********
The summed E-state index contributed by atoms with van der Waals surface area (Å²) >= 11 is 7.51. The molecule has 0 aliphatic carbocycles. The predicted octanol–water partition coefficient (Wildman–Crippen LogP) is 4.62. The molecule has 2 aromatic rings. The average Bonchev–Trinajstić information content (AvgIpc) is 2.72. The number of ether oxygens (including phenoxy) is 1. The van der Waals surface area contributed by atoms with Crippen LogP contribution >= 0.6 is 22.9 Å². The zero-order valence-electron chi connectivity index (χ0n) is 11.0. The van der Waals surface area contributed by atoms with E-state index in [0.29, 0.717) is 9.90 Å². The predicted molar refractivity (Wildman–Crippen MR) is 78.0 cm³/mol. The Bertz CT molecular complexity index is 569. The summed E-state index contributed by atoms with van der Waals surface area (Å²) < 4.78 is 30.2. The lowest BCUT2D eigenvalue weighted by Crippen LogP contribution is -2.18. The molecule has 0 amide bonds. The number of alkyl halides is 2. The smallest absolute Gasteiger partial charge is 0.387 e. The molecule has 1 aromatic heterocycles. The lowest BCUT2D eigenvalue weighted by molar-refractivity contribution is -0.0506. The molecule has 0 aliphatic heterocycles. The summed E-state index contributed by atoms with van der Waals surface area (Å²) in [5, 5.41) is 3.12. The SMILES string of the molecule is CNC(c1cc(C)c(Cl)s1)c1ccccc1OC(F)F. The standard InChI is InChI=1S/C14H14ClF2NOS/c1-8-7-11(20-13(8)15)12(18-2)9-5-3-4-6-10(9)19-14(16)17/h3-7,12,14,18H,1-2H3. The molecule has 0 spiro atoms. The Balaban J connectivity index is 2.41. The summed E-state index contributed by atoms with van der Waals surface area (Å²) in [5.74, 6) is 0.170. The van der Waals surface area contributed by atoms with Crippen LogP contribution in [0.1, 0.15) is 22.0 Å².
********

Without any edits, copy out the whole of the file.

The summed E-state index contributed by atoms with van der Waals surface area (Å²) >= 11 is 7.51. The molecule has 0 aliphatic carbocycles. The predicted octanol–water partition coefficient (Wildman–Crippen LogP) is 4.62. The molecule has 2 aromatic rings. The average Bonchev–Trinajstić information content (AvgIpc) is 2.72. The number of ether oxygens (including phenoxy) is 1. The van der Waals surface area contributed by atoms with Crippen LogP contribution >= 0.6 is 22.9 Å². The zero-order valence-electron chi connectivity index (χ0n) is 11.0. The van der Waals surface area contributed by atoms with E-state index in [0.29, 0.717) is 9.90 Å². The predicted molar refractivity (Wildman–Crippen MR) is 78.0 cm³/mol. The Bertz CT molecular complexity index is 569. The summed E-state index contributed by atoms with van der Waals surface area (Å²) < 4.78 is 30.2. The lowest BCUT2D eigenvalue weighted by Crippen LogP contribution is -2.18. The molecule has 0 amide bonds. The number of alkyl halides is 2. The smallest absolute Gasteiger partial charge is 0.387 e. The molecule has 1 aromatic heterocycles. The lowest BCUT2D eigenvalue weighted by molar-refractivity contribution is -0.0506. The molecule has 0 aliphatic heterocycles. The summed E-state index contributed by atoms with van der Waals surface area (Å²) in [5, 5.41) is 3.12. The SMILES string of the molecule is CNC(c1cc(C)c(Cl)s1)c1ccccc1OC(F)F. The standard InChI is InChI=1S/C14H14ClF2NOS/c1-8-7-11(20-13(8)15)12(18-2)9-5-3-4-6-10(9)19-14(16)17/h3-7,12,14,18H,1-2H3. The molecule has 0 spiro atoms. The Balaban J connectivity index is 2.41. The summed E-state index contributed by atoms with van der Waals surface area (Å²) in [5.74, 6) is 0.170. The van der Waals surface area contributed by atoms with Crippen LogP contribution in [0.1, 0.15) is 22.0 Å².